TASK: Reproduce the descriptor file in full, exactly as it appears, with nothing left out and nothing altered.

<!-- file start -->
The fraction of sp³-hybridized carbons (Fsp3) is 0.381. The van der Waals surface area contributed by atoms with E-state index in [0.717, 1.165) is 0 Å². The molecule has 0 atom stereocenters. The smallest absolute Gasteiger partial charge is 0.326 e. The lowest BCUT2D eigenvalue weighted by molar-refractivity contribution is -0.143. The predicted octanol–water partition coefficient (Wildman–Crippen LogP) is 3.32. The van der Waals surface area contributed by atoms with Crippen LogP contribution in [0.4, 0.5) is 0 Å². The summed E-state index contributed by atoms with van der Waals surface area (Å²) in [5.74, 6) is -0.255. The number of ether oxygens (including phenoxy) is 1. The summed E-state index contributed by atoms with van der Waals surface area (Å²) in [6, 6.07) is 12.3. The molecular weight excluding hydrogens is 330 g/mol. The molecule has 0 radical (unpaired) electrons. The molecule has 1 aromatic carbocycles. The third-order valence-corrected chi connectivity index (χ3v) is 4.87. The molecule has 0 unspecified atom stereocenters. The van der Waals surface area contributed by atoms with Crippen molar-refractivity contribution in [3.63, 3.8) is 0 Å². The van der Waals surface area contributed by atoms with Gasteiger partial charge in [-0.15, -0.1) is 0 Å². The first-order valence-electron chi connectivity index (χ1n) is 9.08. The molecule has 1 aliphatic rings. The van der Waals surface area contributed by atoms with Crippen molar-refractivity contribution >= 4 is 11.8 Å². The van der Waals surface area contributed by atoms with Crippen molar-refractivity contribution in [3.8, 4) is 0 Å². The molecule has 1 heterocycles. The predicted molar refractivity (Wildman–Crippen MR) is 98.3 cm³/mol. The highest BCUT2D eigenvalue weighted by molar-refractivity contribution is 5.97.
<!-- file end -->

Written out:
The fraction of sp³-hybridized carbons (Fsp3) is 0.381. The van der Waals surface area contributed by atoms with E-state index in [0.717, 1.165) is 0 Å². The molecule has 0 atom stereocenters. The smallest absolute Gasteiger partial charge is 0.326 e. The lowest BCUT2D eigenvalue weighted by molar-refractivity contribution is -0.143. The predicted octanol–water partition coefficient (Wildman–Crippen LogP) is 3.32. The van der Waals surface area contributed by atoms with Crippen LogP contribution in [0.4, 0.5) is 0 Å². The summed E-state index contributed by atoms with van der Waals surface area (Å²) in [5.74, 6) is -0.255. The number of ether oxygens (including phenoxy) is 1. The summed E-state index contributed by atoms with van der Waals surface area (Å²) in [6, 6.07) is 12.3. The molecular weight excluding hydrogens is 330 g/mol. The molecule has 0 radical (unpaired) electrons. The molecule has 1 aromatic carbocycles. The third-order valence-corrected chi connectivity index (χ3v) is 4.87. The molecule has 0 unspecified atom stereocenters. The van der Waals surface area contributed by atoms with Crippen molar-refractivity contribution in [3.63, 3.8) is 0 Å². The van der Waals surface area contributed by atoms with Gasteiger partial charge in [-0.15, -0.1) is 0 Å². The first-order valence-electron chi connectivity index (χ1n) is 9.08. The molecule has 1 aliphatic rings. The van der Waals surface area contributed by atoms with Crippen molar-refractivity contribution >= 4 is 11.8 Å². The van der Waals surface area contributed by atoms with Crippen molar-refractivity contribution in [3.8, 4) is 0 Å². The molecule has 1 heterocycles. The predicted molar refractivity (Wildman–Crippen MR) is 98.3 cm³/mol. The highest BCUT2D eigenvalue weighted by molar-refractivity contribution is 5.97.